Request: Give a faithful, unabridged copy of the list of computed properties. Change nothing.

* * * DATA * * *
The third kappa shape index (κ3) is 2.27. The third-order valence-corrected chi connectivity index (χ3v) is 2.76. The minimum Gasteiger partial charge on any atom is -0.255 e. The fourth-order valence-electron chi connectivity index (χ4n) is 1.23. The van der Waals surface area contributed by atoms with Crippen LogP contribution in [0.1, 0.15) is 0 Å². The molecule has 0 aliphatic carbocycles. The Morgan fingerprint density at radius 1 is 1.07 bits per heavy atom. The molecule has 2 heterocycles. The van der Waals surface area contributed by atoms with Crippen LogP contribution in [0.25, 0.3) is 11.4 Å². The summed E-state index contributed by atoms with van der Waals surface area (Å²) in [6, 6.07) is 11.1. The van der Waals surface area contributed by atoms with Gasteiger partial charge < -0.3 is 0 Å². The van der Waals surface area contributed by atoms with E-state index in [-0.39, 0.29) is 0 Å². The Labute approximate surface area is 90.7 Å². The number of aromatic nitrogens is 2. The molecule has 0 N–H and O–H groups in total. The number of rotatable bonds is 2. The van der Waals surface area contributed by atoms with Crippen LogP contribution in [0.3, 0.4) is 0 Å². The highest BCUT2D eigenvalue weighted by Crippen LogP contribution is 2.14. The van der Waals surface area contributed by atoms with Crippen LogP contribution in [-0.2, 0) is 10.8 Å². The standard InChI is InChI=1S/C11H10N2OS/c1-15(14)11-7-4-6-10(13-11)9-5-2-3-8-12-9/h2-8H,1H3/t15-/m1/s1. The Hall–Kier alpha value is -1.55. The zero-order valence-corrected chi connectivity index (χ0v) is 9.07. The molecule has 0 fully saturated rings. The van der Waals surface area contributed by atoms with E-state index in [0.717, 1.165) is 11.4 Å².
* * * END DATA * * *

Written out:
The third kappa shape index (κ3) is 2.27. The third-order valence-corrected chi connectivity index (χ3v) is 2.76. The minimum Gasteiger partial charge on any atom is -0.255 e. The fourth-order valence-electron chi connectivity index (χ4n) is 1.23. The van der Waals surface area contributed by atoms with Crippen LogP contribution in [0.1, 0.15) is 0 Å². The molecule has 0 aliphatic carbocycles. The Morgan fingerprint density at radius 1 is 1.07 bits per heavy atom. The molecule has 2 heterocycles. The van der Waals surface area contributed by atoms with Crippen LogP contribution in [0.25, 0.3) is 11.4 Å². The summed E-state index contributed by atoms with van der Waals surface area (Å²) in [6, 6.07) is 11.1. The van der Waals surface area contributed by atoms with Gasteiger partial charge < -0.3 is 0 Å². The van der Waals surface area contributed by atoms with E-state index in [-0.39, 0.29) is 0 Å². The Labute approximate surface area is 90.7 Å². The number of aromatic nitrogens is 2. The molecule has 0 N–H and O–H groups in total. The number of rotatable bonds is 2. The van der Waals surface area contributed by atoms with Crippen LogP contribution in [0.3, 0.4) is 0 Å². The highest BCUT2D eigenvalue weighted by Crippen LogP contribution is 2.14. The van der Waals surface area contributed by atoms with Crippen LogP contribution in [-0.2, 0) is 10.8 Å². The standard InChI is InChI=1S/C11H10N2OS/c1-15(14)11-7-4-6-10(13-11)9-5-2-3-8-12-9/h2-8H,1H3/t15-/m1/s1. The Hall–Kier alpha value is -1.55. The zero-order valence-corrected chi connectivity index (χ0v) is 9.07. The molecule has 0 fully saturated rings. The van der Waals surface area contributed by atoms with E-state index in [0.717, 1.165) is 11.4 Å².